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No Country for Old Men
Cormac McCarthy and the Coen brothers form “a marriage made in heaven or, more likely, in hell,” said Andrew Sarris in The New York Observer. Following McCarthy’s 2005 novel almost scene for scene, Ethan and Joel Coen, who share writing and directing cred
 

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o Country for Old Men
Directed by Ethan and Joel Coen (R)

Good and evil meet in a showdown in the American West.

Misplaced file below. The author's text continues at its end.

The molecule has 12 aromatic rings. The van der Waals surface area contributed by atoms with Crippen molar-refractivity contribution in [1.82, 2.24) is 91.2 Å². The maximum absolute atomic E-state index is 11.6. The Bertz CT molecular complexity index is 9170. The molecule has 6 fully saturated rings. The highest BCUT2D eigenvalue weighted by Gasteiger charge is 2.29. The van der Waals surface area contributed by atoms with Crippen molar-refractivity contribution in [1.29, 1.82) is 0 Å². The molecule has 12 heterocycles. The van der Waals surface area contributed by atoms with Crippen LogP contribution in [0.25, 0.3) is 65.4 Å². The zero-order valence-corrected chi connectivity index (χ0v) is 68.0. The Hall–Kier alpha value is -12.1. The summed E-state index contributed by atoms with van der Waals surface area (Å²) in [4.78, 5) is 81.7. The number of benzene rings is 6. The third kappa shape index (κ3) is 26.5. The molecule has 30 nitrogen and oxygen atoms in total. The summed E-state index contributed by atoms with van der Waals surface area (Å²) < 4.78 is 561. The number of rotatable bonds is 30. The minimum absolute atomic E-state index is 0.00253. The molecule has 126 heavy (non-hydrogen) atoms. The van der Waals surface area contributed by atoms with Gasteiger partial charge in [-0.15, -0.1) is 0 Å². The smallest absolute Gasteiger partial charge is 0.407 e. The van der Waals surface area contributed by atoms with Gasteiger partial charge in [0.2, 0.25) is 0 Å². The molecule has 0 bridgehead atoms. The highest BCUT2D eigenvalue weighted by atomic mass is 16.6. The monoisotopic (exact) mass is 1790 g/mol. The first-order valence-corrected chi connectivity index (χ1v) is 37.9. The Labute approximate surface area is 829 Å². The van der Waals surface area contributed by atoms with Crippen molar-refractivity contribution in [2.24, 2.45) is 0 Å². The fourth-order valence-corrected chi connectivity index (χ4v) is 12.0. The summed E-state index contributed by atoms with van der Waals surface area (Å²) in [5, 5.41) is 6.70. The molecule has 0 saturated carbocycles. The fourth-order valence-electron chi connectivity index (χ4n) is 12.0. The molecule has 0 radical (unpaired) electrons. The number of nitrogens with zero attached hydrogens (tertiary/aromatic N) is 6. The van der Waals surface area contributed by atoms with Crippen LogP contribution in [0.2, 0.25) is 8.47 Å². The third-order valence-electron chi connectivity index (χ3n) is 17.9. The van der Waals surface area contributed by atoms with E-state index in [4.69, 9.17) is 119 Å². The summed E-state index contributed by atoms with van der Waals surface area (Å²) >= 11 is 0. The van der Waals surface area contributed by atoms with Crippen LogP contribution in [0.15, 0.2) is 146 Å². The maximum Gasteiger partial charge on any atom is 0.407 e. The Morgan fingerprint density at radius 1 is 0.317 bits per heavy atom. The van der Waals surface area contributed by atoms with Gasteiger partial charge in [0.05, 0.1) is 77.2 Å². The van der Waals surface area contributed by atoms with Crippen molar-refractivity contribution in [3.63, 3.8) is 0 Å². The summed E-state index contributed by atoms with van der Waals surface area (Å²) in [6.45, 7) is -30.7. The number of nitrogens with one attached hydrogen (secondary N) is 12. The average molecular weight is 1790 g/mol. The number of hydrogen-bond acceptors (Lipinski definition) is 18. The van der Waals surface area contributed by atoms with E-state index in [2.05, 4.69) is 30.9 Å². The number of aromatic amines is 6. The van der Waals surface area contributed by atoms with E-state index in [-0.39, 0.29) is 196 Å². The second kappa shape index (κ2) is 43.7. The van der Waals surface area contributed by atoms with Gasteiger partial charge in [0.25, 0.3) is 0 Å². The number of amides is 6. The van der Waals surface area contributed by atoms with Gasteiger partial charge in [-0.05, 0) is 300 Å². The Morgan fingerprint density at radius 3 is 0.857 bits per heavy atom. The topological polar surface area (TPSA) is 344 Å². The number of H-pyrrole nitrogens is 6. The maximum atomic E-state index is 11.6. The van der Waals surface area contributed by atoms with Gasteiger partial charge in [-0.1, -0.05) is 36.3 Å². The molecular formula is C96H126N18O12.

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Cormac McCarthy and the Coen brothers form “a marriage made in heaven or, more likely, in hell,” said Andrew Sarris in The New York Observer. Following McCarthy’s 2005 novel almost scene for scene, Ethan and Joel Coen, who share writing and directing credits, have contrived a staggeringly beautiful, stark, and lonely portrait of the changing face of the American West. No Country for Old Men is a “densely woven crime story” about three men in a drawn-out chase through West Texas in 1980, said A.O. Scott in The New York Times. Josh Brolin plays a welder who finds $2 million and decides to keep it. Tommy Lee Jones is the sheriff on Brolin’s tail, while Javier Bardem, looking like a “lost Beatle from hell,” is a sociopathic killer who wants his money back. Like McCarthy, the Coens use “familiar elements of American pop culture and features of particular American landscapes to create elaborate and hermetic worlds.” Their perilous comical sense has always teetered on the perverse, and here they “amplify the material’s dark, rueful humor” as well as its allegorical elements. The Coens play with fate and circumstance to break all the rules of the Western, said Larry McMurtry in Newsweek. No Country is a morality tale in which all the characters are ultimately equally culpable. It seems to subscribe to “that old cowboy maxim: ‘There ain’t a horse that can’t be rode, there ain’t a man that can’t be throw’d.’”
 

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